Adakveo may interfere with a laboratory test used to measure the number of platelets in the blood. Patients should tell their doctor or nurse that they are on treatment with Adakveo. It is recommended to run the tests as soon as possible (within 4 hours of blood collection) or use tubes containing citrate.
It is preferable to avoid the use of Adakveo during pregnancy and in women of childbearing potential not using contraception.
This media update contains forward-looking statements within the meaning of the United States Private Securities Litigation Reform Act of 1995. Forward-looking statements can generally be identified by words such as “potential,” “can,” “will,” “plan,” “may,” “could,” “would,” “expect,” “anticipate,” “look forward,” “believe,” “committed,” “investigational,” “pipeline,” “launch,” or similar terms, or by express or implied discussions regarding potential marketing approvals, new indications or labeling for the investigational or approved products described in this media update, or regarding potential future revenues from such products. You should not place undue reliance on these statements. Such forward-looking statements are based on our current beliefs and expectations regarding future events, and are subject to significant known and unknown risks and uncertainties. Should one or more of these risks or uncertainties materialize, or should underlying assumptions prove incorrect, actual results may vary materially from those set forth in the forward-looking statements. There can be no guarantee that the investigational or approved products described in this media update will be submitted or approved for sale or for any additional indications or labeling in any market, or at any particular time. Nor can there be any guarantee that such products will be commercially successful in the future. In particular, our expectations regarding such products could be affected by, among other things, the uncertainties inherent in research and development, including clinical trial results and additional analysis of existing clinical data; regulatory actions or delays or government regulation generally; global trends toward health care cost containment, including government, payor and general public pricing and reimbursement pressures and requirements for increased pricing transparency; our ability to obtain or maintain proprietary intellectual property protection; the particular prescribing preferences of physicians and patients; general political, economic and business conditions, including the effects of and efforts to mitigate pandemic diseases such as COVID-19; safety, quality, data integrity or manufacturing issues; potential or actual data security and data privacy breaches, or disruptions of our information technology systems, and other risks and factors referred to in Novartis AG’s current Form 20-F on file with the US Securities and Exchange Commission. Novartis is providing the information in this media update as of this date and does not undertake any obligation to update any forward-looking statements contained in this media update as a result of new information, future events or otherwise.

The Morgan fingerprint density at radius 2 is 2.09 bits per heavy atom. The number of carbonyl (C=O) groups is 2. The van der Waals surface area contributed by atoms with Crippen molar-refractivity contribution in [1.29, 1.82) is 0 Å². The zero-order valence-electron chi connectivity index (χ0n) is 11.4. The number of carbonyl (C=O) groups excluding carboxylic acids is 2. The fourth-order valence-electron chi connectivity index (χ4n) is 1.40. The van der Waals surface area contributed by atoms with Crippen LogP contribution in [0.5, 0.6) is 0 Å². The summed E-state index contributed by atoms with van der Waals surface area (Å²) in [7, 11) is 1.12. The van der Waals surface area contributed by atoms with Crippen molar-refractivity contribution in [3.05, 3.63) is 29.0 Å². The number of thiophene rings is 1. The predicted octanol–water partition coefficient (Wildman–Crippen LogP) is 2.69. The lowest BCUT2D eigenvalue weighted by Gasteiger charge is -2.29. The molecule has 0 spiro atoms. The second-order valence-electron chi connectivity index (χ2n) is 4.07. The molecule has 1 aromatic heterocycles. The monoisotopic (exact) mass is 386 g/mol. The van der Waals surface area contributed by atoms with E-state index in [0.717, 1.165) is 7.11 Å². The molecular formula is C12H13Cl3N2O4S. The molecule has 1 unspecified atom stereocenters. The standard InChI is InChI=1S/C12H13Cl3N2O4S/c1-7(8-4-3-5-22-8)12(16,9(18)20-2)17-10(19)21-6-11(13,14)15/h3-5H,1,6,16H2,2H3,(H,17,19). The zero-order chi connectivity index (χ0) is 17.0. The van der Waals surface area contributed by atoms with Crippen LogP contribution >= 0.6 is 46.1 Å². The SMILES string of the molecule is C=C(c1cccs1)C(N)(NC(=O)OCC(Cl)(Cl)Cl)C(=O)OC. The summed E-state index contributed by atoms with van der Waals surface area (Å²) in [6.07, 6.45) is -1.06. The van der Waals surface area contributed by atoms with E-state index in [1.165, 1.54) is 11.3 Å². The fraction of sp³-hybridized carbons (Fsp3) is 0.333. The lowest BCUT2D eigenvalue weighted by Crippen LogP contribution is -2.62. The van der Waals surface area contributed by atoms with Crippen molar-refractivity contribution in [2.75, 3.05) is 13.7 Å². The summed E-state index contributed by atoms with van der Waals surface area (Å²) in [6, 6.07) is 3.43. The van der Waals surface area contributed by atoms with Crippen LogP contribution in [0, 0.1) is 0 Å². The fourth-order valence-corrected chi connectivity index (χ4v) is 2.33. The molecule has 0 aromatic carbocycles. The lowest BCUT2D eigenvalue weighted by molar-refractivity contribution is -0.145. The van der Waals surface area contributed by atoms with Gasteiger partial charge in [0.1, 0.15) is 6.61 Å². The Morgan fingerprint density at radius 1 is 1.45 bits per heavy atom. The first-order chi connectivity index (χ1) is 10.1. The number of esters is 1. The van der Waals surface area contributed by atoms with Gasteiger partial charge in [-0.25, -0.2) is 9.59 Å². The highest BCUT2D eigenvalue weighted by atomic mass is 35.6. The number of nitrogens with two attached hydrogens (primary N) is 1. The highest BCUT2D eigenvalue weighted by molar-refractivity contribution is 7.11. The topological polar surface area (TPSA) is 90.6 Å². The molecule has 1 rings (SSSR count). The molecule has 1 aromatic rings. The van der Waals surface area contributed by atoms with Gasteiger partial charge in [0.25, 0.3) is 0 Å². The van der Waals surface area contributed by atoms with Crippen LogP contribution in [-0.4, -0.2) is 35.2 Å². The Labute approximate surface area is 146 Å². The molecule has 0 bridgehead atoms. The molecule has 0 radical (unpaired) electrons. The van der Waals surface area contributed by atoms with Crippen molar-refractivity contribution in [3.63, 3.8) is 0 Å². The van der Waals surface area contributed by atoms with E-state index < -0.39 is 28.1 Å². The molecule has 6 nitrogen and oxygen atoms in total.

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- Adakveo (crizanlizumab) prescribing information. East Hanover, New Jersey, USA. Novartis Pharmaceuticals Corporation; November 2019.
- Rees DC, Williams TN, Gladwin MT. Sickle-cell disease. Lancet. 2010;376(9757):2018-2031.
- Lawrence MB, Springer TA. Leukocytes roll on a selectin at physiologic flow rates: distinction from and prerequisite for adhesion through integrins. Cell. 1991;65(5):859-873.
- European Medicines Agency. Crizanlizumab Orphan Designation. August 2012. Available at: https://www.ema.europa.eu/en/medicines/human/orphan-designations/eu3121034.
- Roberts I, de Montalambert M. Sickle cell disease as a paradigm of immigration haematology: new challenges for hematologists in Europe. Haematologica. 2007;92(7):865-871.
- Ataga KI, Kutlar A, Kanter J et al. Crizanlizumab for the prevention of pain crises in sickle cell disease. N Engl J Med. 2017;376(5):429-439.